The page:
Hamilton was quick to radio the team and ask if he had lost the race, but the team kept him calm, saying that he would have the advantage of fresh tires in the final stages of the race. The incident between Verstappen and Grosjean allowed Carlos Sainz Jr to move up into the points, but with eight laps remaining once the race resumed, there was still plenty to play for.

On the restart, Rosberg quickly pulled away from Vettel and Hamilton as the Briton toiled behind the Ferrari. Despite closing through the slow corners, the superior traction of the Ferrari allowed Vettel to pull away and hold onto second place.

In the sister Mercedes, Rosberg was having no such trouble. After being second best for the majority of the race, the German driver crossed the line after 78 laps to win his third straight race around the streets of Monaco and cut Hamilton’s championship lead to just ten points.

In second place, Vettel also benefitted greatly from Mercedes’ error as his strong start to life with Ferrari continued. Hamilton was less than impressed by the mistake, though, saying that it was “impossible to pass” in the late stages of the race.

Another beneficiary was Daniel Ricciardo, who used the safety car to squeeze past Kimi Raikkonen for fifth place. He was then allowed to pass teammate Daniil Kvyat by the team given his fresher tires, moving up him to fourth place. However, he fairly handed the place back to Kvyat at the line, allowing the Russian to score his best ever result in F1. A disgruntled Raikkonen was left to finish in sixth place ahead of Sergio Perez.

McLaren may have lost Alonso once again, but Jenson Button managed to finish the race in eighth place to pick up the team’s first points of the season and the first of the new McLaren-Honda era. Felipe Nasr and Carlos Sainz Jr rounded out the points in ninth and tenth place respectively.

Zach Veach splits with Andretti Autosport for rest of IndyCar season

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Zach Veach will be leaving his Andretti Autosport ride with three races remaining in the season, choosing to explore options after the decision was made he wouldn’t return for 2021.

In a Wednesday release, Andretti Autosport said a replacement driver for the No. 26 Dallara-Honda would be named in the coming days. The NTT IndyCar Series will race Oct. 2-3 at the Indianapolis Motor Speedway road course and then conclude the season Oct. 25 on the streets of St. Petersburg, Florida.

Veach was ranked 11th in the points standings through 11 races of his third season with Andretti. Since a fourth in the June 6 season opener at Texas Motor Speedway, he hadn’t finished higher than 14th.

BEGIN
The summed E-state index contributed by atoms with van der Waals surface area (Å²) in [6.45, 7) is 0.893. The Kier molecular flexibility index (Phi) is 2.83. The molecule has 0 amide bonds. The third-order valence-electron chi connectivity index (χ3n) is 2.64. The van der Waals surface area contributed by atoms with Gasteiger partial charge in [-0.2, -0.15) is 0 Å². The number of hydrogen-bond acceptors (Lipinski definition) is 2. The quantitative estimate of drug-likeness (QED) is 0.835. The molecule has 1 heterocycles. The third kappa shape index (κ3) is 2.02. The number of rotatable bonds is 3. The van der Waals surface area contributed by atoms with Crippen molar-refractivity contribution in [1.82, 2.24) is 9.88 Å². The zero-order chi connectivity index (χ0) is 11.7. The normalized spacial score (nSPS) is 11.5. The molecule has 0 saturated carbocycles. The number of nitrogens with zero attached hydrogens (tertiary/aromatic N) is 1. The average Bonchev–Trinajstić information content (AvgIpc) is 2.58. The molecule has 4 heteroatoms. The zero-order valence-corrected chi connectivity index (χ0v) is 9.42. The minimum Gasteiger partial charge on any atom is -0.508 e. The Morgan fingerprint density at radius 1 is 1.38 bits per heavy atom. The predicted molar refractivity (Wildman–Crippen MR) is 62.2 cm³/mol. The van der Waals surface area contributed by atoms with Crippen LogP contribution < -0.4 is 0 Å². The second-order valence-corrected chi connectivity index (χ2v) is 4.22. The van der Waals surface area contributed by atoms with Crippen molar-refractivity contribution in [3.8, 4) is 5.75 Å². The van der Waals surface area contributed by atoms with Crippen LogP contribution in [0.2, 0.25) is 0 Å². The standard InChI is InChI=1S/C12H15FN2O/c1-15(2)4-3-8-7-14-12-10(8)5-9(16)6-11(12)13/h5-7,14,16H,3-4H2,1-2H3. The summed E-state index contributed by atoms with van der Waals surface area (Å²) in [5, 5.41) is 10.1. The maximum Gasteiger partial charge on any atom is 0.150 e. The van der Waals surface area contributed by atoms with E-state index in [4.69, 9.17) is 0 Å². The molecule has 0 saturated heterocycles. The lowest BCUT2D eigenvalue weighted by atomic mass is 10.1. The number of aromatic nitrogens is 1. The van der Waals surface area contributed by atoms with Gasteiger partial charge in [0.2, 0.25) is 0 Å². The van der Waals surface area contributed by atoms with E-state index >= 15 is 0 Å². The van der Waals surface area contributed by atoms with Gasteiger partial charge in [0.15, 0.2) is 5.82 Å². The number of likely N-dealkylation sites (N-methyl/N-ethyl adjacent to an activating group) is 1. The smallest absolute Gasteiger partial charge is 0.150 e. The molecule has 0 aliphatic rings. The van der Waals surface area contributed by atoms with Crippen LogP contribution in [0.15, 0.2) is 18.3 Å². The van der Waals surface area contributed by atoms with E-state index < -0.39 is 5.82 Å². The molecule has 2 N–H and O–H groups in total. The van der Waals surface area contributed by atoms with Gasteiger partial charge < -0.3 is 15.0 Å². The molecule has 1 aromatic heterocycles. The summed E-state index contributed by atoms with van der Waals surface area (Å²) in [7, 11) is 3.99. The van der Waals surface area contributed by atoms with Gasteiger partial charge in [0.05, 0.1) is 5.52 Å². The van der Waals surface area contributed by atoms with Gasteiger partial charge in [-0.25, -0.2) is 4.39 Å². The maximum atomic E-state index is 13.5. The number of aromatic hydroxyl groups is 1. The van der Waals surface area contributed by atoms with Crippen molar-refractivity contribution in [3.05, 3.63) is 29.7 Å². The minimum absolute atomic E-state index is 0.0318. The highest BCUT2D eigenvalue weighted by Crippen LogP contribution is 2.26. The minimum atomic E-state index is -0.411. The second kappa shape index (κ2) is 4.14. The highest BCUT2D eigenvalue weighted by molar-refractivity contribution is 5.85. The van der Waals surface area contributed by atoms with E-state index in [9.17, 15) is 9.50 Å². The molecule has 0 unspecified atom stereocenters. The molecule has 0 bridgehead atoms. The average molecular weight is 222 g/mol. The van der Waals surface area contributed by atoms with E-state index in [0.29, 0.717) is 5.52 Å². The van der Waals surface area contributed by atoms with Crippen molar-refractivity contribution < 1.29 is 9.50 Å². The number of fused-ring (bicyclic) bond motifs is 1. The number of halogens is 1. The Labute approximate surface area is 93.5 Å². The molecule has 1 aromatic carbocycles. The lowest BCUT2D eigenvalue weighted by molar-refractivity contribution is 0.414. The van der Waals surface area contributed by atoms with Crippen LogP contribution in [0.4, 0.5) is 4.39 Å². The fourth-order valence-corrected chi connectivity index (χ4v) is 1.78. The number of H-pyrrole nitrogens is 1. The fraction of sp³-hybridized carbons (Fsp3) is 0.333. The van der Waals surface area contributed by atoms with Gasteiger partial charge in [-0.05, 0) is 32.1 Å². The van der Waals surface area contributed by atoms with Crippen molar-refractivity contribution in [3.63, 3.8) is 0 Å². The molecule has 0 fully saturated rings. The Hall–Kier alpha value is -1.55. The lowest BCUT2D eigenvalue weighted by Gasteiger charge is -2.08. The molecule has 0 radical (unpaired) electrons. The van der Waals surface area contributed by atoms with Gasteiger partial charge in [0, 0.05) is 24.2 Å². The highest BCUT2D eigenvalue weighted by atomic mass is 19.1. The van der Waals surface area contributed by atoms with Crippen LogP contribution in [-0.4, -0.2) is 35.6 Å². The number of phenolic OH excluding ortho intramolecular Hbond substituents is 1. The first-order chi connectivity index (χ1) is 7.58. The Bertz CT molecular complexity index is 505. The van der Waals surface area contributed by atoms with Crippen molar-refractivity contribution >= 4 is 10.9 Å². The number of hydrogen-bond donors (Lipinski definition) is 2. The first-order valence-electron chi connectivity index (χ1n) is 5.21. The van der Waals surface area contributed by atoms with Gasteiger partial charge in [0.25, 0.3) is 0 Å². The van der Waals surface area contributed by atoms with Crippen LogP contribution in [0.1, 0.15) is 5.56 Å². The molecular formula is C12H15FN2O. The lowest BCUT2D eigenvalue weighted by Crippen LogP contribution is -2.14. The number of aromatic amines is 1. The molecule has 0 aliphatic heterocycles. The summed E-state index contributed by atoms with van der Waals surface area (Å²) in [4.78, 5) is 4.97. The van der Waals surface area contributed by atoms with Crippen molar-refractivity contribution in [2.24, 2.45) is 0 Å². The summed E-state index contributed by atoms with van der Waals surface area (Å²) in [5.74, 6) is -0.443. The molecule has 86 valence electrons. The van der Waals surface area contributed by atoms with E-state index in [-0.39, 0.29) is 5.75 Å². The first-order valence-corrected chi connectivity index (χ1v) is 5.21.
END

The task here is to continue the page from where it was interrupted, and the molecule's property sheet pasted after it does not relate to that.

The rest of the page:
“The decision was made that I will not be returning in 2021 with Andretti Autosport in the No. 26 Gainbridge car,” Veach said in the Andretti release. “This, along with knowing that limited testing exists for teams due to COVID, have led me to the decision to step out of the car for the remainder of the 2020 IndyCar season. I am doing this to allow the team to have time with other drivers as they prepare for 2021, and so that I can also explore my own 2021 options.

“This is the hardest decision I have ever made, but to me, racing is about family, and it is my belief that you take care of your family. Andretti Autosport is my family and I feel this is what is best to help us all reach the next step. I will forever be grateful to Michael and the team for all of their support over the years. I would not be where I am today if it wasn’t for a relationship that started many years ago with Road to Indy. I will also be forever grateful to Dan Towriss for his friendship and for the opportunity he and Gainbridge have given me.

“My love for this sport and the people involved is unmeasurable, and I look forward to continuing to be amongst the racing world and fans in 2021.”

Said team owner Michael Andretti: “We first welcomed Zach to the Andretti team back in his USF2000 days and have enjoyed watching him grow and evolve as a racer, and a person. His decision to allow us to use the last few races to explore our 2021 options shows the measure of his character.

“Zach has always placed team and family first, and we’re very happy to have had him as part of ours for so many years. We wish him the best in whatever 2021 may bring and will always consider him a friend.”

Andretti fields five full-time cars for Veach, Alexander Rossi, Ryan Hunter-Reay, Marco Andretti and Colton Herta.

It also has fielded James Hinchcliffe in three races this season.